Lucy McBath Declares Victory in Bid for Newt Gingrich’s Old Congressional Seat
Lucy McBath with former President Barack Obama and Georgia gubernatorial candidate Stacey Abrams.

Lucy McBath with former President Barack Obama and Georgia gubernatorial candidate Stacey Abrams.
Photo: Jessica McGowan/Getty Images

Lucy McBath, whose son Jordan Davis was murdered by a racist motorist in Florida in 2012, declared victory on Wednesday in her bid to unseat Republican incumbent Karen Handel as the representative of Georgia’s Sixth Congressional District. McBath currently holds a lead of around 3,000 votes — well within recount range, according to the Atlanta Journal-Constitution — with 4,700 combined provisional and overseas ballots yet to be counted for Fulton County, part of which is included in the district. “I pledge to work hard fighting for every single person and family in this district,” McBath said in a statement. Handel conceded on Thursday.

Before Handel first won the seat in a tight and historically expensive special election in 2017, it was held for 12 years by Tom Price, who left to begin his brief tenure as President Donald Trump’s secretary of Health and Human Services. Perhaps most famously, Georgia’s Sixth District was represented for two decades by Newt Gingrich, who was elected there in 1978 and engineered the Republican takeover of the U.S. House of Representatives in 1994 before resigning in 1999. The Atlantic described Gingrich in a recent profile as “the man who broke politics,” due to his then-novel weaponization of wedge issues like abortion to drive extreme partisanship in Congress. His website during his failed 2012 presidential bid trumpeted his A rating from the National Rifle Association. Now, his old seat looks like it will go to a pro-choice black woman Democrat whose claim to national prominence is her gun-control advocacy.

McBath, a former Delta Airlines flight attendant, turned to activism after her son’s death. Jordan Davis, 17, was parked at a Jacksonville gas station the day after Thanksgiving five years ago when a white man named Michael Dunn began complaining about the loud music Davis and his friends were playing. An argument ensued, and Dunn drew a handgun and fired ten bullets into their vehicle, killing Davis. He was later convicted on three counts of attempted murder and sentenced to life in prison, but won a mistrial on the most serious charge, first-degree murder, due to jurors’ interpretation of Florida’s notorious “stand your ground” law. “I had never really heard of that law other than the Trayvon Martin case,” McBath told me in 2015. “Most definitely, now that has completely changed. My learning curve has gone straight up.”

McBath dedicated the next several years of her life to gun-control advocacy, making the Sixth Congressional District an unlikely gambit for her. It has been held by Republicans for 40 years, and Republican presidential candidates John McCain and Mitt Romney each won it by over 18 points in 2008 and 2012, respectively. Trump, however, fared much worse. He edged Hillary Clinton there by less than two points in 2016, exposing what Democrats thought was an opening to capture it. The 2017 election between Handel and Democratic challenger Jon Ossoff proved a demoralizing defeat, but it was close — Handel won by less than four points.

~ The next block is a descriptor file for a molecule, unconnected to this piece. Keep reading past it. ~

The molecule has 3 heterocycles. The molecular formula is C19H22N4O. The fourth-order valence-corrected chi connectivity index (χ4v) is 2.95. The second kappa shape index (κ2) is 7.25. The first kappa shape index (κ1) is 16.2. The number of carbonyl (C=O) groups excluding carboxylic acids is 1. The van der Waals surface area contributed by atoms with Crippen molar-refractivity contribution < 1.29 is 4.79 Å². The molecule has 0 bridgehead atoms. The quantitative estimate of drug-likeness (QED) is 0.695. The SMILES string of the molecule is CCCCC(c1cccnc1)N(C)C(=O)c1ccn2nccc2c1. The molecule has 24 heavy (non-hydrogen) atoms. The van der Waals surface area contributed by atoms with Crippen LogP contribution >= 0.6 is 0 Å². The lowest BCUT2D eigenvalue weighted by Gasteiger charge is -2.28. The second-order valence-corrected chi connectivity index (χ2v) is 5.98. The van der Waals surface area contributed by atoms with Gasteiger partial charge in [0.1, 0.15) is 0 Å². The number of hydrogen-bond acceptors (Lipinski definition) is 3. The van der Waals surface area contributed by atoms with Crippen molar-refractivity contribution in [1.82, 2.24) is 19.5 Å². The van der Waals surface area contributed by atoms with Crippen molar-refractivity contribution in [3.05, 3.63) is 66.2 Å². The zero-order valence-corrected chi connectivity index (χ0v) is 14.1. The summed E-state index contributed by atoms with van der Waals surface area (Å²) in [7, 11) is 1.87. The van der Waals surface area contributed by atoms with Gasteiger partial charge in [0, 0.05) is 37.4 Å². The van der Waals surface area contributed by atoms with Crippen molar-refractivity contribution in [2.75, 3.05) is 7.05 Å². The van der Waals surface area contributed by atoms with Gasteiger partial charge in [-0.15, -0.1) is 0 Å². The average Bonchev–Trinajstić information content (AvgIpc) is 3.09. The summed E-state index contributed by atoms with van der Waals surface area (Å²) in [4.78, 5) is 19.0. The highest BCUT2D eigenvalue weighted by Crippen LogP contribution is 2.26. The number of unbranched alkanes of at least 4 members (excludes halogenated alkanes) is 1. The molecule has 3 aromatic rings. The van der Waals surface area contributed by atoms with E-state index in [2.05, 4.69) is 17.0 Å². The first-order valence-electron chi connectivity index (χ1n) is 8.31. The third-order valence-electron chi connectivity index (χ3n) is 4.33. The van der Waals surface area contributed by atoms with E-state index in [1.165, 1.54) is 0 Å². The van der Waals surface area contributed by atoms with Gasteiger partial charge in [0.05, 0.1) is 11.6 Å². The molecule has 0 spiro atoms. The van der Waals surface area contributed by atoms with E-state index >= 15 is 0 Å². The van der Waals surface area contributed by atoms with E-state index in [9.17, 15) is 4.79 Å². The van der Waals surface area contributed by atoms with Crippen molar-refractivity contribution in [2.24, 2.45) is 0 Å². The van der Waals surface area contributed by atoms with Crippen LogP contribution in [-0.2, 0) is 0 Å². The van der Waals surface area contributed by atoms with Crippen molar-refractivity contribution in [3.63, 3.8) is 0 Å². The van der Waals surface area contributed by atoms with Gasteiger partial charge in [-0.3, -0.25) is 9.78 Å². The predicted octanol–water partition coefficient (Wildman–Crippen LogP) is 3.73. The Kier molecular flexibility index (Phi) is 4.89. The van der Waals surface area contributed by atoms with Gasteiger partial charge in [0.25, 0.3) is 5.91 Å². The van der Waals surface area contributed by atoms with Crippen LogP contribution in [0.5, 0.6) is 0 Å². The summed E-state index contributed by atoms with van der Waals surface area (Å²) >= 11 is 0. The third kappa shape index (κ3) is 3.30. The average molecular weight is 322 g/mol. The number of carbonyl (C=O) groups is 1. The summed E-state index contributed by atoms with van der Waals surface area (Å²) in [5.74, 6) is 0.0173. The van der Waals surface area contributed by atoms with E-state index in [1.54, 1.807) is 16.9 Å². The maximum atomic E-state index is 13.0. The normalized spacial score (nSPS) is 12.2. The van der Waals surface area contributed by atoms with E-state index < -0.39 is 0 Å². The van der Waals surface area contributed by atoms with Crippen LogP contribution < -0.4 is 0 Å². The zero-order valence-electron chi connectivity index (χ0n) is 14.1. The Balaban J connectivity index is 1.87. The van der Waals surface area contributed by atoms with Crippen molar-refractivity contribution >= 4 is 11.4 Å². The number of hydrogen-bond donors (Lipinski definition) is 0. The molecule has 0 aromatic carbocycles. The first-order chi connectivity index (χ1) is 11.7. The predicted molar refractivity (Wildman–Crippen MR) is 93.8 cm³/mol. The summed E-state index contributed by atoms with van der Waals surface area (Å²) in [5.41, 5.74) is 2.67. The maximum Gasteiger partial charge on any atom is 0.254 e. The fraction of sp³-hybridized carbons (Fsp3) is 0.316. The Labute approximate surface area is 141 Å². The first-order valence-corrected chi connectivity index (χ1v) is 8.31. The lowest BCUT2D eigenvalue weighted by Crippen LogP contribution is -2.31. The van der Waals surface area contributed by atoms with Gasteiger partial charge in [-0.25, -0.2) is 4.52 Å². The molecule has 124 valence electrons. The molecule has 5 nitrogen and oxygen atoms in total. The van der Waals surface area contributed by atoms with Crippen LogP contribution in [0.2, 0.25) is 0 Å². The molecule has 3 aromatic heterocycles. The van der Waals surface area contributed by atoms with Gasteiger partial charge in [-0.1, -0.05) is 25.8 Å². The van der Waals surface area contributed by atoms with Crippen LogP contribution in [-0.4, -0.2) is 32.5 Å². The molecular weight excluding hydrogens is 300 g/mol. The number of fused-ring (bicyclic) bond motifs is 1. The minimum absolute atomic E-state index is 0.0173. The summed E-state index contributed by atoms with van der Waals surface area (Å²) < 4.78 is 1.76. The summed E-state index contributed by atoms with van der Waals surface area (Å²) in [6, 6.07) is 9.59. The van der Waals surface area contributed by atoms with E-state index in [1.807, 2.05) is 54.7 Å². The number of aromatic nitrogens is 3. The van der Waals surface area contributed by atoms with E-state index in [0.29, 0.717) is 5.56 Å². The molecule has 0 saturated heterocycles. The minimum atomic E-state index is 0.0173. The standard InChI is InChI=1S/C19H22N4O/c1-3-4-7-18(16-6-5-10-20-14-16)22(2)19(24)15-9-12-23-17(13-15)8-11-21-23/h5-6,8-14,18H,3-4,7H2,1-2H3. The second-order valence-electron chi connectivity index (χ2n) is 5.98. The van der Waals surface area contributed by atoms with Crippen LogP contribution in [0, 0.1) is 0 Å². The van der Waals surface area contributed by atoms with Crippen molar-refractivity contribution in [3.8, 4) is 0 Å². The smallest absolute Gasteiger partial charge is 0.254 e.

McBath drew a sharp contrast between herself and her Republican opponent on health care: she supports Medicaid expansion and the Affordable Care Act where Handel opposes both, and abortion rights where Handel voted earlier this year to ban most abortions at 20 weeks. And as with Georgia’s most-watched election this year — the governor’s contest between Republican secretary of State Brian Kemp and former Georgia House of Representatives minority leader Stacey Abrams — race was an unavoidable element.

Abrams’s mobilization of nonwhite voters and the Sixth Congressional District’s shifting demographics played a likely role in McBath’s lead. Where it was 72.4 percent white at the time of the 2010 census, the district had dropped to below 68 percent by 2017, with corresponding increases in its Hispanic and Asian populations. McBath herself has not been shy discussing race in the course of her advocacy. “There was no doubt this was very racially motivated,” McBath said of her son’s death in 2015. “[Michael Dunn] talks about black prisoners as thugs, and at one point says if we took guns and shot these people down, maybe they’d get the hint and stop acting how they do. We were not surprised or blindsided. But you also learn racism. You have to be taught. At one point, I felt very sorry for him. He’s living in his own hell.”

Perhaps most remarkably, McBath appears to have flipped a four-decade Republican district while appearing publicly as one of the Mothers of the Movement, a group of black women whose children have been killed by police or vigilante violence. Along with the likes of Sybrina Fulton, the mother of Trayvon Martin, and Lezley McSpadden, the mother of Mike Brown, McBath appeared onstage at the Democratic National Convention in 2016 to endorse Hillary Clinton for president. For Republican voters that backed a racist “law and order” president, black women whose stories indict the wave he rode to victory seem an unlikely draw. Whether voters embraced that tension, overcame it, or simply forgot about it in Georgia’s Sixth District is unclear. But one thing is clear: McBath appears to have won them over either way.